Last week the Boston-based Ruderman Family Foundation, along with The Jewish Agency for Israel, Haaretz, and The Hebrew University of Jerusalem hosted the inaugural Judaism, Israel and Diaspora Conference in Jerusalem.
The conference sought to expand the definitions of Judaism beyond the narrow-religious boundaries, and to illuminate the existence of Judaism as a culture, a nation and a shared identity for Israelis and Diaspora Jews. Speakers at the conference included President of Israel Reuven Rivlin, Chairman of The Jewish Agency for Israel Isaac Herzog and Shira Ruderman, Director of the Ruderman Family Foundation, among others.
“This conference proves that Israel’s understanding of its relationship with the American Jewish community is undergoing a transformation. Until today we were used to this conversation taking place in a closed room, but today that changes,” Shira Ruderman said in her keynote speech.
Ruderman added: “[This event] is happening, in Hebrew, with an audience of over 1,500 people. This proves the topic is of utmost importance, relevant and affecting all fields of life. This relationship touches upon all of us, including issues of national security, health and higher education budget resources, and also the very essence of Jewish identity. Finally, this topic is in a worthy place on the public agenda. And this is only the beginning. Today’s conference opens the door on turning Israel’s relationship with the American Jewish community into a relevant issue, with the public having a voice as it does on issues of security or the economy. Today we are turning up the volume on this crucial discussion, so that as many people as possible participate in it.”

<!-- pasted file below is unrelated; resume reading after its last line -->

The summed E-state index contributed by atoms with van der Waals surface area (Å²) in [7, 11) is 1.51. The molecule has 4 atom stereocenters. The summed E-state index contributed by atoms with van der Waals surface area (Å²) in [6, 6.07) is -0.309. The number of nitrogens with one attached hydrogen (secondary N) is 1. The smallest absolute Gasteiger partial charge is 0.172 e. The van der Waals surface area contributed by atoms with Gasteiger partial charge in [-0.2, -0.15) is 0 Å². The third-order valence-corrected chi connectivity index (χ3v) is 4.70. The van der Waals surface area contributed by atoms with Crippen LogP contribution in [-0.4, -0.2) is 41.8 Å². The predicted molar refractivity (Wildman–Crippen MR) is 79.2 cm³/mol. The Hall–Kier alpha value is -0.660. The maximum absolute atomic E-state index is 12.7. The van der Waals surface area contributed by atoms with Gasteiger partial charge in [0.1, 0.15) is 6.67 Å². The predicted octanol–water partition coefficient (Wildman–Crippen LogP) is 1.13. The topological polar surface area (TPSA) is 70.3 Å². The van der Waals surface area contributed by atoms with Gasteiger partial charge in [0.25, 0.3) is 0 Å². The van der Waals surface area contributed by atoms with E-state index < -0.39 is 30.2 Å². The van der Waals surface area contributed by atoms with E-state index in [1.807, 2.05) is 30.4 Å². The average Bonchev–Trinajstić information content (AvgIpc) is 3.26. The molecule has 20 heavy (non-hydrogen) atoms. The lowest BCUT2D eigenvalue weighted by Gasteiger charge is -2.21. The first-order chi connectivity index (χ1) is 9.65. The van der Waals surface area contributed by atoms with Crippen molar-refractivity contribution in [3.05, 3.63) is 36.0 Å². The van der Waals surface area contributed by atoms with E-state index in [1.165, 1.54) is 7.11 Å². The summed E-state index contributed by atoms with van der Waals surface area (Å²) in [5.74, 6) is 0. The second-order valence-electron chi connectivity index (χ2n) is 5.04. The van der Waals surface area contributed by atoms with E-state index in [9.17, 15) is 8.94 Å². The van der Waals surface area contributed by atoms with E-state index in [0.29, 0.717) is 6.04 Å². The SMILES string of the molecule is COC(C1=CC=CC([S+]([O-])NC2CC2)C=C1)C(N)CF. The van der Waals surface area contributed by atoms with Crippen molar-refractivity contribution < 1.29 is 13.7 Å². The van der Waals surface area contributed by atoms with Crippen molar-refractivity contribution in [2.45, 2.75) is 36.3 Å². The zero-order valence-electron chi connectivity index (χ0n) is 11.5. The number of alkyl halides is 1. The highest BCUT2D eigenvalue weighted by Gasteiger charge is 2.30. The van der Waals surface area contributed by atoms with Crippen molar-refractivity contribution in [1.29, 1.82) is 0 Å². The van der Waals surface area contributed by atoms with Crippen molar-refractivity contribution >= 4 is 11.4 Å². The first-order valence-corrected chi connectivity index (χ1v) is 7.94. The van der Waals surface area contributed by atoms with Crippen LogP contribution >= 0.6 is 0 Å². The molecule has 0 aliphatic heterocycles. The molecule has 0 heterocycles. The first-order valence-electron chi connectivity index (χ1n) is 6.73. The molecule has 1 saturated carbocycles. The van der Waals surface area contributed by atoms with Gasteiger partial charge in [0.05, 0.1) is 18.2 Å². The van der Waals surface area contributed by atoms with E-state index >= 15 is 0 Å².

At the conference, a poll revealed that 51 percent of Israeli Jews believe American Jews are not sufficiently supportive of the Jewish state. And while 33 percent said they are supportive enough, only 3 percent said they would prefer to see a higher level of criticism of Israel by American Jews.